This is a bit of a departure from my usual posts about vintage film cameras because the subject of this post is a digital camera. However, considering the rapid advancements that have taken place in digital camera design, the Fuji S2 Pro, having been released in 2002, is an interesting look back at one of the first good quality, large sensor digital cameras available.
These pictures can be viewed full sized here.
I bought this camera simply because I saw it on eBay and it looked a bargain. It was an auction sale, starting at 99p and had a couple of bids which had driven the price up to around £5. It was described as ‘untested’ and for some reason I got the impression that it really was untested rather than ‘tested but busted’ which a lot of untested eBay sales are.
Anyway, I decided it was worth a gamble, and with a few seconds to go I placed a bit of £17.96 and actually managed to win the auction for only £6.80. Although the postage was a bit high at £7.80 I still got the whole package for less than £15.
When the camera turned up I found it was in pretty good condition with just a few marks and scratches with the biggest indication that it was used being the missing transfers on some of the back panel buttons. There were no batteries in the unit, so I fitted the required two sets of batteries (4 AA in the bottom tray and 2 CR123 in the hand grip) and tried turning it on. Without any fuss the camera sprang to life and displayed shutter speeds on the top panel LCD.
Because it was sold as a body only, there was no aperture displayed (because there was no communication with a lens) so I fitted a Nikon 28 – 80mm zoom from my Nikon F80, and tried again and this time found that the aperture value was displayed and the camera seemed to work.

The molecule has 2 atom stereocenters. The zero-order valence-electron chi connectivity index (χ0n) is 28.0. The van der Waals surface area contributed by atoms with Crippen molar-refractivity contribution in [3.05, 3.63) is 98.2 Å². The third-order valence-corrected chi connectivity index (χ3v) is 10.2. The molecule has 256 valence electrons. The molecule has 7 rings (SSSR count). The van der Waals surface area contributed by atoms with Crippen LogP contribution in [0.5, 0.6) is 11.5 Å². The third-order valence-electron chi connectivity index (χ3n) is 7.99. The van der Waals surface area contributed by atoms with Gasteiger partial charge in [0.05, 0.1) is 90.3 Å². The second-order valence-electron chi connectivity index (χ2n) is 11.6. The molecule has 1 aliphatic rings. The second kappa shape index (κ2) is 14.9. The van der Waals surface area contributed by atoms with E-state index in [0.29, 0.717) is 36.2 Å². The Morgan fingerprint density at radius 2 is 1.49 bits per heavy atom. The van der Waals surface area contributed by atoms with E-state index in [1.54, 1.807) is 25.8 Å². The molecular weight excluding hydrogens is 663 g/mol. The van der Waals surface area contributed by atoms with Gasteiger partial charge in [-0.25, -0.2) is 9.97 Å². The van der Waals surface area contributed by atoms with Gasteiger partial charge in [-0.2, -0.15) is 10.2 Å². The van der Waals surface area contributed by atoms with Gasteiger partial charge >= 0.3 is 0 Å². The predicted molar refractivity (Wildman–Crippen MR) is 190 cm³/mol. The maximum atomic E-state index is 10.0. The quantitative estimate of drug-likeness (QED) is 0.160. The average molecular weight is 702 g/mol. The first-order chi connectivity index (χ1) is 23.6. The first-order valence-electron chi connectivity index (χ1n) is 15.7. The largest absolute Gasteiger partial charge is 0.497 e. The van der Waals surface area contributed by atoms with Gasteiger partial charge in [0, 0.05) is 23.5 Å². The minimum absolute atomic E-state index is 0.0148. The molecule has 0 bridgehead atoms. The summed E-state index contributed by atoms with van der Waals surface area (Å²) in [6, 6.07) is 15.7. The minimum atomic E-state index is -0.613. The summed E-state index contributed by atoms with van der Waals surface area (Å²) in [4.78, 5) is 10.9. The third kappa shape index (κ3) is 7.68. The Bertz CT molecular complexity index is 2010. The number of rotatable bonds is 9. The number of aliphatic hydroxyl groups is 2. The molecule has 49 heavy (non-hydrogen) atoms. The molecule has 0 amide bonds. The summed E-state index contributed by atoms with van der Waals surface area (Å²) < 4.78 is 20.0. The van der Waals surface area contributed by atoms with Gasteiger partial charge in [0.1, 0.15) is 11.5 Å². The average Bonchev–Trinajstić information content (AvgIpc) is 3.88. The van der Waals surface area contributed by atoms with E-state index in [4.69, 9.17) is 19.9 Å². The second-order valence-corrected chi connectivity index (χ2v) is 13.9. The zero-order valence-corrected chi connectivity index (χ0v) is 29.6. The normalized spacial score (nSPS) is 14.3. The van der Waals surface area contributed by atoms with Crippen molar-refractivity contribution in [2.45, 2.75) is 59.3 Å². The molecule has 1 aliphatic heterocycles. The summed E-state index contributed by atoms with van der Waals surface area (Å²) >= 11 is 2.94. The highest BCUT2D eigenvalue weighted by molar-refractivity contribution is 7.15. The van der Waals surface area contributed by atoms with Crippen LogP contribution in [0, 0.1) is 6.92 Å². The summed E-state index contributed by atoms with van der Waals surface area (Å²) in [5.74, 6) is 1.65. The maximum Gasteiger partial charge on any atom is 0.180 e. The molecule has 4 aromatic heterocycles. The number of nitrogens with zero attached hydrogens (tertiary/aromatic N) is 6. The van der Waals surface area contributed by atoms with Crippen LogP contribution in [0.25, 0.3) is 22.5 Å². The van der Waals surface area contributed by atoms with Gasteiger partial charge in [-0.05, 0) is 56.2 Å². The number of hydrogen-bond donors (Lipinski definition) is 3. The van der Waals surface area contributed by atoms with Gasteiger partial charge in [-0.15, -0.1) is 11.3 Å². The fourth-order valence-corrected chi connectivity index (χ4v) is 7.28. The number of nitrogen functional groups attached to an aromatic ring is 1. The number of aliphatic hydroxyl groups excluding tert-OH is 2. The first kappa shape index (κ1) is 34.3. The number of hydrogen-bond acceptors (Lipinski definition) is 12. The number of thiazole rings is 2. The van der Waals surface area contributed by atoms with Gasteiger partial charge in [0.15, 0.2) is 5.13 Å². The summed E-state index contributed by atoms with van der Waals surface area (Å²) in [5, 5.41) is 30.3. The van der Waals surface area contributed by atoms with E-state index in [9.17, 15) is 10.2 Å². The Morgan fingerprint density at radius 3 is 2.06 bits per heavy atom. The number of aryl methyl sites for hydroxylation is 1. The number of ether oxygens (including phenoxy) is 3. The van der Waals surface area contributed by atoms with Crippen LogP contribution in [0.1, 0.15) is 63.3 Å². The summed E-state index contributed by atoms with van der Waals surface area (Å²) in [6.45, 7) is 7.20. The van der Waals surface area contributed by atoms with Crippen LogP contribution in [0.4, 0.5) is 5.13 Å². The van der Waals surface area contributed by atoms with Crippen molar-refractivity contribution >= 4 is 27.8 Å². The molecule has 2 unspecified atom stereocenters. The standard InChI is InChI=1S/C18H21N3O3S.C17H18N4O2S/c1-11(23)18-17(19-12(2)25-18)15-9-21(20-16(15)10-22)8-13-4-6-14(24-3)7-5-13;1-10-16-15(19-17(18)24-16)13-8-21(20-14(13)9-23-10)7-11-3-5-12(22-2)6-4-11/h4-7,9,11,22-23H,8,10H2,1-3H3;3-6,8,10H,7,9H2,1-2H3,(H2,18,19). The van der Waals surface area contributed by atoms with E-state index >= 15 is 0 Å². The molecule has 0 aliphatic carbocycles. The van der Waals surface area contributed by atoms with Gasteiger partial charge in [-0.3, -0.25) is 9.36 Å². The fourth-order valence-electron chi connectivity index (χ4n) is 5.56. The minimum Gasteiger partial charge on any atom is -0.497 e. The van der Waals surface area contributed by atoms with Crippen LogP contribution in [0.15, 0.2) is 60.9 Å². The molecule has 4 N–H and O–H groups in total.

The next issue I found was that there was no memory card fitted and I had to search around to find a Smart Media card to try in the camera. Fortunately, the first digital camera I ever bought (an Olympus C-720 super zoom) used Smart Media and I found the card that it used (a whopping 128Mb, which cost a small fortune in 2003), once it had been formatted and fitted to the S2 pro, meant I could save pictures.
With a memory card fitted I ran through the rest of the camera’s functions and found that everything seems to be working properly and the unit is in remarkably good condition.
It was fairly obvious that a 128Mb card was not going to allow me to save many photos, so I had a look on Amazon for a compact flash card. What I found was that they are incredibly expensive to buy, probably because they are no longer a preferred medium, and to get a single card would cost me more than the price of the camera. So in the end I purchased an adapter which allows SD cards to be fitted to a compact flash shaped card and the camera can then use SD cards. Because the camera expects the card to be formatted to a FAT file system, it will only see cards up to 2G, but fortunately I had a couple of old cards laying about which were that size so I could use them.
When I initially ran some tests with the camera set up to record RAW images to this SD card in a compact flash adapter I thought there was a problem because the camera wouldn’t correctly write the files. With a bit of analysis I found that the adapter/sd card works fine – you just need to allow about 5 seconds for the file to be written!
With the camera set up this way I can store a total of about 150 pictures before the card is full, which is fine for a general shooting session.
Fujifilm S2 Pro Description
The S2 Pro actually has some history as a film camera in a way, since Fuji built it on the Nikon F80 35mm slr body. If you look at the camera from the side, you can see how the sensor unit and electronics has been bolted on to the back of the film chamber behind the shutter.
The basic design of the camera is a 6M pixel camera with a 1.8 inch picture display and a smaller data display on the back panel, two data storage slots for SmartMedia and Compact Flash Type II microdrive, a USB data connection (with what is now a non-standard connector) and a surprisingly high number of picture controls. The lens mount used is the standard Nikon F mount, which allows a large number of lenses to be used, including some of the finest quality lenses available.